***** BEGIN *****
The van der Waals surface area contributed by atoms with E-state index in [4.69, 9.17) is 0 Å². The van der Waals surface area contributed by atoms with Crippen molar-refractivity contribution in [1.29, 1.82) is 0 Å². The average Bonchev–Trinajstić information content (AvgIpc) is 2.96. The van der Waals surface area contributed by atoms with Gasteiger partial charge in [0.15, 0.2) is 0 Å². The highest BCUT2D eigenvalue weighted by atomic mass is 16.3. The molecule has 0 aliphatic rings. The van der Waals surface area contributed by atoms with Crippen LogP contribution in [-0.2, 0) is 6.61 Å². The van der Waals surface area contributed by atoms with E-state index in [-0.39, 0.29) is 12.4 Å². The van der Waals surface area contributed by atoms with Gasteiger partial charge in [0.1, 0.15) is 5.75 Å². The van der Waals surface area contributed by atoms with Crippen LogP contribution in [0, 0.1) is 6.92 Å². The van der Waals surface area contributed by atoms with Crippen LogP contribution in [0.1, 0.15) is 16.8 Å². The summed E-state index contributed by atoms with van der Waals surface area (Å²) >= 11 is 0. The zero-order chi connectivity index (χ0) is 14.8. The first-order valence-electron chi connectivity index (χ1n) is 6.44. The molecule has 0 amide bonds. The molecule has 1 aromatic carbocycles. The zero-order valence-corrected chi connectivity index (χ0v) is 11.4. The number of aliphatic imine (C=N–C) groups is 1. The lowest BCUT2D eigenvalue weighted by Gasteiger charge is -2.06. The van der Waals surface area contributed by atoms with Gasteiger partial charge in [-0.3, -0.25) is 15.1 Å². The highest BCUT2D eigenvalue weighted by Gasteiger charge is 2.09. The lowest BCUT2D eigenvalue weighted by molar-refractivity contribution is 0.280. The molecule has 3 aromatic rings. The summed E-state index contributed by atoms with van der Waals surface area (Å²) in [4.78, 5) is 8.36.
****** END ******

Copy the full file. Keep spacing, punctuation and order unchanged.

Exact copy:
The van der Waals surface area contributed by atoms with E-state index in [4.69, 9.17) is 0 Å². The van der Waals surface area contributed by atoms with Crippen molar-refractivity contribution in [1.29, 1.82) is 0 Å². The average Bonchev–Trinajstić information content (AvgIpc) is 2.96. The van der Waals surface area contributed by atoms with Gasteiger partial charge in [0.15, 0.2) is 0 Å². The highest BCUT2D eigenvalue weighted by atomic mass is 16.3. The molecule has 0 aliphatic rings. The van der Waals surface area contributed by atoms with Crippen LogP contribution in [-0.2, 0) is 6.61 Å². The van der Waals surface area contributed by atoms with E-state index in [-0.39, 0.29) is 12.4 Å². The van der Waals surface area contributed by atoms with Gasteiger partial charge in [0.1, 0.15) is 5.75 Å². The van der Waals surface area contributed by atoms with Crippen LogP contribution in [0, 0.1) is 6.92 Å². The van der Waals surface area contributed by atoms with Crippen LogP contribution in [0.1, 0.15) is 16.8 Å². The summed E-state index contributed by atoms with van der Waals surface area (Å²) >= 11 is 0. The zero-order chi connectivity index (χ0) is 14.8. The first-order valence-electron chi connectivity index (χ1n) is 6.44. The molecule has 0 amide bonds. The molecule has 1 aromatic carbocycles. The zero-order valence-corrected chi connectivity index (χ0v) is 11.4. The number of aliphatic imine (C=N–C) groups is 1. The lowest BCUT2D eigenvalue weighted by Gasteiger charge is -2.06. The van der Waals surface area contributed by atoms with Gasteiger partial charge in [-0.3, -0.25) is 15.1 Å². The highest BCUT2D eigenvalue weighted by Gasteiger charge is 2.09. The lowest BCUT2D eigenvalue weighted by molar-refractivity contribution is 0.280. The molecule has 3 aromatic rings. The summed E-state index contributed by atoms with van der Waals surface area (Å²) in [4.78, 5) is 8.36.